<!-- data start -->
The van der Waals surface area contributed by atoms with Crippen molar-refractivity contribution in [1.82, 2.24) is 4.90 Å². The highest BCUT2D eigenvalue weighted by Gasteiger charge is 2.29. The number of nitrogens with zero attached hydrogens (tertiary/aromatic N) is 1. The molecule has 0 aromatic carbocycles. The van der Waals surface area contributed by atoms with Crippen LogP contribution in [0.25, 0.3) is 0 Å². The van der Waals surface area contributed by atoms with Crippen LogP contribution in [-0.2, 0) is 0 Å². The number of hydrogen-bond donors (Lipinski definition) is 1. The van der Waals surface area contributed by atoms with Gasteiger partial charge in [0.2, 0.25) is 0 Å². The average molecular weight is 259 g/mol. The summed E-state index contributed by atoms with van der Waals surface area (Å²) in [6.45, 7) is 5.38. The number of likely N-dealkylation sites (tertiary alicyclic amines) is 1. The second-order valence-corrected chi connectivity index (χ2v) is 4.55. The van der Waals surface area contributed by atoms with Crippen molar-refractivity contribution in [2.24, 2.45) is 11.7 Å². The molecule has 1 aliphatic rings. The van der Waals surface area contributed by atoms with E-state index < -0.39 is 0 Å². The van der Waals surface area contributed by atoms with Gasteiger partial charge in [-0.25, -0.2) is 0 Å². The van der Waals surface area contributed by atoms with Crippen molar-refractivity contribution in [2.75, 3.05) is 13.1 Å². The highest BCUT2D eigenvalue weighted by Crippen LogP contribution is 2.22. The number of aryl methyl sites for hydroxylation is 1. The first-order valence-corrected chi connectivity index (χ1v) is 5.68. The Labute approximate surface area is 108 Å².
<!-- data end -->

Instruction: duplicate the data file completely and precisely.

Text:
The van der Waals surface area contributed by atoms with Crippen molar-refractivity contribution in [1.82, 2.24) is 4.90 Å². The highest BCUT2D eigenvalue weighted by Gasteiger charge is 2.29. The number of nitrogens with zero attached hydrogens (tertiary/aromatic N) is 1. The molecule has 0 aromatic carbocycles. The van der Waals surface area contributed by atoms with Crippen LogP contribution in [0.25, 0.3) is 0 Å². The van der Waals surface area contributed by atoms with Crippen LogP contribution in [-0.2, 0) is 0 Å². The number of hydrogen-bond donors (Lipinski definition) is 1. The van der Waals surface area contributed by atoms with Gasteiger partial charge in [0.2, 0.25) is 0 Å². The average molecular weight is 259 g/mol. The summed E-state index contributed by atoms with van der Waals surface area (Å²) in [6.45, 7) is 5.38. The number of likely N-dealkylation sites (tertiary alicyclic amines) is 1. The second-order valence-corrected chi connectivity index (χ2v) is 4.55. The van der Waals surface area contributed by atoms with Crippen molar-refractivity contribution in [2.24, 2.45) is 11.7 Å². The molecule has 1 aliphatic rings. The van der Waals surface area contributed by atoms with E-state index < -0.39 is 0 Å². The van der Waals surface area contributed by atoms with Gasteiger partial charge in [-0.25, -0.2) is 0 Å². The van der Waals surface area contributed by atoms with Crippen molar-refractivity contribution in [2.75, 3.05) is 13.1 Å². The highest BCUT2D eigenvalue weighted by Crippen LogP contribution is 2.22. The number of aryl methyl sites for hydroxylation is 1. The first-order valence-corrected chi connectivity index (χ1v) is 5.68. The Labute approximate surface area is 108 Å².